The Race to Make an Elvis Movie Heats Up
Amid the decades-old detritus of failed projects, four new movies about the King of Rock 'n' Roll hope to navigate the tricky waters of music rights and a complicated estate.
CKX, which owns the Idol brand and in June was purchased by private-equity firm Apollo Management for $509 million, has shown that it is not afraid to sue to protect Elvis rights. In February, it filed lawsuits in U.S. and U.K. courts against individuals it accused of copyright infringement and illegal sales of Presley's music and footage that features him. CKX also has filed separate lawsuits against a record label and a music publisher, seeking allegedly unpaid fees and royalties.
The company has a financial incentive to maintain the image of an almost cartoonishly feel-good Presley whom many fans remember, meaning it likely would not endorse a warts-and-all biopic (and with only a minority interest, Presley's daughter doesn't have the final say on issues such as licensing). According to first-quarter 2011 CKX filings, Graceland alone generated revenue of $5.2 million, compared with $4.4 million brought in by royalties and licensing. Indeed, Presley trails only Michael Jackson among dead-celebrity earners, according to Forbes, which says Presley brought in $55 million from October 2010 to October 2011 (Jackson brought in $170 million). Much of Presley's take came from Viva Elvis, the Cirque du Soleil show in Las Vegas that launched in February 2010, as well as music sales.
There's a sense that the clock is ticking on the singer's resonance as many of his fans grow older, but the Presley brand still has the global reach of a superhero or other franchise film source material. "It's an extremely strong brand -- it has a ton of value," says Phillip Korkis, a licensing executive and legal counsel at CMG Brands, a Los Angeles-based intellectual property rights-management firm that handles branding for James Dean, Bettie Page and others. "I don't think Elvis' value has waned over the past decade. Fans recycle; new generations come. It's a lasting name."
Still, one veteran producer says pulling off a Presley film is a tricky proposition. "A biopic about Elvis is a gargantuan challenge, and that's probably why there hasn't been one," says the producer, who notes that even determining which segment of Presley's life to focus on is a challenge. "This would seem to be a difficult life story to figure out how to tell."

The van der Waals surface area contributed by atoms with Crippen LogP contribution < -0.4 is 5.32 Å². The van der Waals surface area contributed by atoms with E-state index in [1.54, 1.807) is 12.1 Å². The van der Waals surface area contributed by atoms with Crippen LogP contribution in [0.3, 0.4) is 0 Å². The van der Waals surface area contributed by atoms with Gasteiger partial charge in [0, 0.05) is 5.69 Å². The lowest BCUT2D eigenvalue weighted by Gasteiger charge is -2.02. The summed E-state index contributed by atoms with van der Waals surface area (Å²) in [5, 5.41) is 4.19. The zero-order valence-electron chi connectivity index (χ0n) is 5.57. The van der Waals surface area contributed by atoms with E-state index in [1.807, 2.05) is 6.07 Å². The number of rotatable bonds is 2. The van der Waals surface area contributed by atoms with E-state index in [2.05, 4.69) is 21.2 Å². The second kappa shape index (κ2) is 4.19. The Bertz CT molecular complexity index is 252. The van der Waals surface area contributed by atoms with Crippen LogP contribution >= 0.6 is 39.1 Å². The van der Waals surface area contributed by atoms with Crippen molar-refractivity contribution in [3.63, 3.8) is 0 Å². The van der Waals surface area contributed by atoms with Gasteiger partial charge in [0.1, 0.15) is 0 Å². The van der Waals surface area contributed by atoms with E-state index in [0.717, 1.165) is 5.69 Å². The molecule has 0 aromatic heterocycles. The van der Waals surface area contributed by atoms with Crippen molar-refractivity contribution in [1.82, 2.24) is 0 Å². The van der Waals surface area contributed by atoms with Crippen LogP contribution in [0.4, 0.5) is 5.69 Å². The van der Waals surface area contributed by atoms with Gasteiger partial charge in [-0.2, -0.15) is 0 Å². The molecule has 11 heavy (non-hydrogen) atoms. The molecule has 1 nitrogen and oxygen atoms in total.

That Presley hasn't gotten the big-screen treatment is ironic, considering he starred in 31 narrative films during his career. And there have been telefilms, including the Jonathan Rhys Meyers starrer Elvis (2005) and a 1979 project with Kurt Russell -- both more traditional biopics. Some of the planned film projects aren't going that route, in part because a less conventional approach could make everything from licensing to storytelling easier. "You have to pare it down and do it with care," says Benaroya.
Ricki Landers Friedlander, producer of Fame & Fortune, says his project focuses on the relationship between bodyguard Sonny West and Presley from West's perspective, which includes darker facets of Presley's life. "This guy had a window into Elvis' world -- the movies, the women, the accelerated weight gain, the prescription medicine," says Friedlander, who believes the blessing of CKX is not needed for his $15 million-budgeted film. Instead of licensing compositions owned by CKX, Fame could use songs sung by Presley that belong to others or are in the public domain, a tactic employed by the 1994 Beatles film Backbeat, which relied on standards the band covered. Elvis, for example, covered ballads like "Danny Boy" and gospel songs.
And even if the estate grants approval, industry experts say that licensing music by an artist like Presley could start at about $100,000 and top out at roughly $1 million per song. DreamWorks' 2010 comedy Dinner for Schmucks featured the Beatles' "The Fool on the Hill" -- at a reported cost of $1.5 million. CKX has no standard licensing fees.